“It’s been a gradual and very natural evolution and just a lot of fun to be a fly on the wall and watch it happen,” he says.
Friedmann often attends the “spirit sessions” and knows first-hand the amount of work Feder and Moy put into their roles. After all, he was once in their shoes making up cheers, rewriting opponents’ fight songs, and giving his own “Hear Ye” all in the name of, as he says, “getting the band psyched up.”
“These guys are great,” he said. “I think they’re under a lot of pressure because every year, every spirit team … wants to outdo what the previous spirit team did.”
But can they Growl?
Together the two bookend the session, Feder with his “Hear Ye” and Moy with what in band lore is known as “The Grynd” — a two or so minute slam poetry reading that also invokes the upcoming game and jokes pertaining to the band.
From the start, Moy knew that he wanted to be the Grynder. Unlike the Spirit Leader, which requires an audition process, this position is passed down. As a sophomore, Moy asked the Grynder, then a senior, what he would need to do to secure his spot. Although he knew that the position had a history of staying within his instrumental section, the mellophones, he felt that would make things too easy. He wanted to deserve the position.
“I basically did as many spirited, crazy, ridiculous things as I possibly could. Whether it was the most extreme dress-up day or just being really quirky and loud and like being a presence in the band during rehearsals,” says Moy.
Moy eventually got the position and quickly went to work.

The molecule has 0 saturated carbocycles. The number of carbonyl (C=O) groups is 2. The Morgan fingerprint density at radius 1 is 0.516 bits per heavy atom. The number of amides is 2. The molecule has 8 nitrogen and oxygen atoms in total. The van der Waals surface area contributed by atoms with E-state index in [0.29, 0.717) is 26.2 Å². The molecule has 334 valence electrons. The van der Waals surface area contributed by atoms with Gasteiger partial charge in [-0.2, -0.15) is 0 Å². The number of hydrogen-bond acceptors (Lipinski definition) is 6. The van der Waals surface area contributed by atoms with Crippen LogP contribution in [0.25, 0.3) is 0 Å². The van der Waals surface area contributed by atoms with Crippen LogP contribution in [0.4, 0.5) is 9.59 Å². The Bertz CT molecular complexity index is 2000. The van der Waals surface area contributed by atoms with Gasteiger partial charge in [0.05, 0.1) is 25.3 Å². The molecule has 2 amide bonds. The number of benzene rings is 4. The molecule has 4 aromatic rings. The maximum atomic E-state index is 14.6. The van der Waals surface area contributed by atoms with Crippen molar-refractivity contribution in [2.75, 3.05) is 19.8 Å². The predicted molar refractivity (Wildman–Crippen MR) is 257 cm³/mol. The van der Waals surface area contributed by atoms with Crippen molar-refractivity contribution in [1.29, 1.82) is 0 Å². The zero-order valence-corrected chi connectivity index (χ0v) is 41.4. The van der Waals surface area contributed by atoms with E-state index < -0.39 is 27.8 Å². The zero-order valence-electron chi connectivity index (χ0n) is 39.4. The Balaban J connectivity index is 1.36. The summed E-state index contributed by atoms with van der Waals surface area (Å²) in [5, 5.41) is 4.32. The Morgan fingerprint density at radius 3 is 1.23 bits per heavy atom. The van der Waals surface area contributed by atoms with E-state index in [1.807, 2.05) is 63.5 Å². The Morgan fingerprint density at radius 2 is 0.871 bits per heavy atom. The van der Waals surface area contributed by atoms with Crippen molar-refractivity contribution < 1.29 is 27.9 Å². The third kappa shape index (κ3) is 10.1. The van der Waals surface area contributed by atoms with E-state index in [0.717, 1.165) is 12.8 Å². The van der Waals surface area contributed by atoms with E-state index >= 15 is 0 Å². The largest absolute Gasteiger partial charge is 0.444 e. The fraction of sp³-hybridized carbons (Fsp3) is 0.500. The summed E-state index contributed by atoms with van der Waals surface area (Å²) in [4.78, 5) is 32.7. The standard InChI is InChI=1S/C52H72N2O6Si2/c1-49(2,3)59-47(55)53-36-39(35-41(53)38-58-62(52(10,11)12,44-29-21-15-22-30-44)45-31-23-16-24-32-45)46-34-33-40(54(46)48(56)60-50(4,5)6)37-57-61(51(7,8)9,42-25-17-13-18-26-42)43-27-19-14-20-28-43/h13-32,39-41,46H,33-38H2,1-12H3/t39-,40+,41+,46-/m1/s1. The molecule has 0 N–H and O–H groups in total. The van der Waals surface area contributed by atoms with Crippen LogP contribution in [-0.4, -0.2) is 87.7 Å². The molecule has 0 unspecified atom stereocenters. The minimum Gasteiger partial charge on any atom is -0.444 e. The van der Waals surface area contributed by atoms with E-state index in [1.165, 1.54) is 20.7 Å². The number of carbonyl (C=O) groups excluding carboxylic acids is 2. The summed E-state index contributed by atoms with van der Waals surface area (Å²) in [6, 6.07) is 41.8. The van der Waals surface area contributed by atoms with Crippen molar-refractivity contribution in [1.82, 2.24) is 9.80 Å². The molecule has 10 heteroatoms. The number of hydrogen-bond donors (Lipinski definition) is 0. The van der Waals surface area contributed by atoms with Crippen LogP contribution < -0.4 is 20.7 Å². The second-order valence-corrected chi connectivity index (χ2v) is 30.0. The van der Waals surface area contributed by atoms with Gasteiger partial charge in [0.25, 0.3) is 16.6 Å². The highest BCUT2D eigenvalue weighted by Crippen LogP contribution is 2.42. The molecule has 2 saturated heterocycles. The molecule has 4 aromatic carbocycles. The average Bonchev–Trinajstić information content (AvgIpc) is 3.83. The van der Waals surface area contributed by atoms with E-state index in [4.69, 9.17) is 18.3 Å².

If it’s Feder that gets the group laughing, it’s Moy that gets them, well, growling. At the end of every Grynd, the Grynder asks for a little help. He starts off asking, “Wildcat Band, can you growl?” They do, but not loud enough to satisfy him. There’s a woman on his mind and she must hear it too. “That was pretty good,” he’ll say. “But there’s one person who couldn’t hear you, it was my mother.” The two groups banter back and forth a little more before Moy’s final call, “She couldn’t hear you, so Wildcat band, can you growl?”
And they growl, in the fashion of the “claw” done at football games. This satisfies Moy and the session ends with a performance by the drum line.
How do you like your Badger meat?
But their respective roles in the spirit sessions are only a small part of their leadership within the band. From standing on the ladders in front of the band during football games to preparing “spirit sheets” complete with jokes and football team reviews for the rest of the band to leading specific cheers, the roles are both a symbolic honor and a time consuming task.
It all converges into one idea: P & G, or “pride and guts.”